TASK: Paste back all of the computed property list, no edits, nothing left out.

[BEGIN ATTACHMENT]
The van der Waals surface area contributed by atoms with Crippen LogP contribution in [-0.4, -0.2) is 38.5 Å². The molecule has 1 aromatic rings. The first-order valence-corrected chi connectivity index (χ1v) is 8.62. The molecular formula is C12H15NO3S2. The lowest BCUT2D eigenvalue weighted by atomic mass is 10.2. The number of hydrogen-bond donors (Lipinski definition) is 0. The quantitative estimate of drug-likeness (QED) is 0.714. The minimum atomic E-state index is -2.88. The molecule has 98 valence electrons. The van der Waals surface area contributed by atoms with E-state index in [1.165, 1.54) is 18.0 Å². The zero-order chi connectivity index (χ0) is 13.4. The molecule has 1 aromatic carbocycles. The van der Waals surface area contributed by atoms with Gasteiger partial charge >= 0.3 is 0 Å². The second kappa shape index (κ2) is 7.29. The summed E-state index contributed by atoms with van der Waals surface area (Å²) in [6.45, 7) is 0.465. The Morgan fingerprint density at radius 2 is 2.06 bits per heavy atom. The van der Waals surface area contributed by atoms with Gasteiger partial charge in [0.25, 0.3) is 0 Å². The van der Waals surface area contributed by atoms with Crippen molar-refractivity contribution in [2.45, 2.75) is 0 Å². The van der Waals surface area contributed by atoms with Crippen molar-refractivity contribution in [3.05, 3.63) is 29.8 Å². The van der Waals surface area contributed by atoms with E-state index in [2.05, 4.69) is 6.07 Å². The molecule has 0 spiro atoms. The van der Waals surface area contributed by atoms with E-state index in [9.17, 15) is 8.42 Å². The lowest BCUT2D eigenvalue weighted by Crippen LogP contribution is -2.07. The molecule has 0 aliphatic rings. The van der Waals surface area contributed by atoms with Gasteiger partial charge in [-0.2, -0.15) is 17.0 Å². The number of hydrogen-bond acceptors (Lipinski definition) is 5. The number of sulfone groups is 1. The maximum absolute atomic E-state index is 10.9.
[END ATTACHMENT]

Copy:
The van der Waals surface area contributed by atoms with Crippen LogP contribution in [-0.4, -0.2) is 38.5 Å². The molecule has 1 aromatic rings. The first-order valence-corrected chi connectivity index (χ1v) is 8.62. The molecular formula is C12H15NO3S2. The lowest BCUT2D eigenvalue weighted by atomic mass is 10.2. The number of hydrogen-bond donors (Lipinski definition) is 0. The quantitative estimate of drug-likeness (QED) is 0.714. The minimum atomic E-state index is -2.88. The molecule has 98 valence electrons. The van der Waals surface area contributed by atoms with E-state index in [1.165, 1.54) is 18.0 Å². The zero-order chi connectivity index (χ0) is 13.4. The molecule has 1 aromatic carbocycles. The van der Waals surface area contributed by atoms with Gasteiger partial charge >= 0.3 is 0 Å². The second kappa shape index (κ2) is 7.29. The summed E-state index contributed by atoms with van der Waals surface area (Å²) in [6.45, 7) is 0.465. The Morgan fingerprint density at radius 2 is 2.06 bits per heavy atom. The van der Waals surface area contributed by atoms with Gasteiger partial charge in [0.25, 0.3) is 0 Å². The van der Waals surface area contributed by atoms with Crippen molar-refractivity contribution in [2.45, 2.75) is 0 Å². The van der Waals surface area contributed by atoms with Crippen molar-refractivity contribution in [3.05, 3.63) is 29.8 Å². The van der Waals surface area contributed by atoms with E-state index in [2.05, 4.69) is 6.07 Å². The molecule has 0 spiro atoms. The van der Waals surface area contributed by atoms with E-state index in [9.17, 15) is 8.42 Å². The lowest BCUT2D eigenvalue weighted by Crippen LogP contribution is -2.07. The molecule has 0 aliphatic rings. The van der Waals surface area contributed by atoms with Gasteiger partial charge in [-0.2, -0.15) is 17.0 Å². The number of hydrogen-bond acceptors (Lipinski definition) is 5. The number of sulfone groups is 1. The maximum absolute atomic E-state index is 10.9.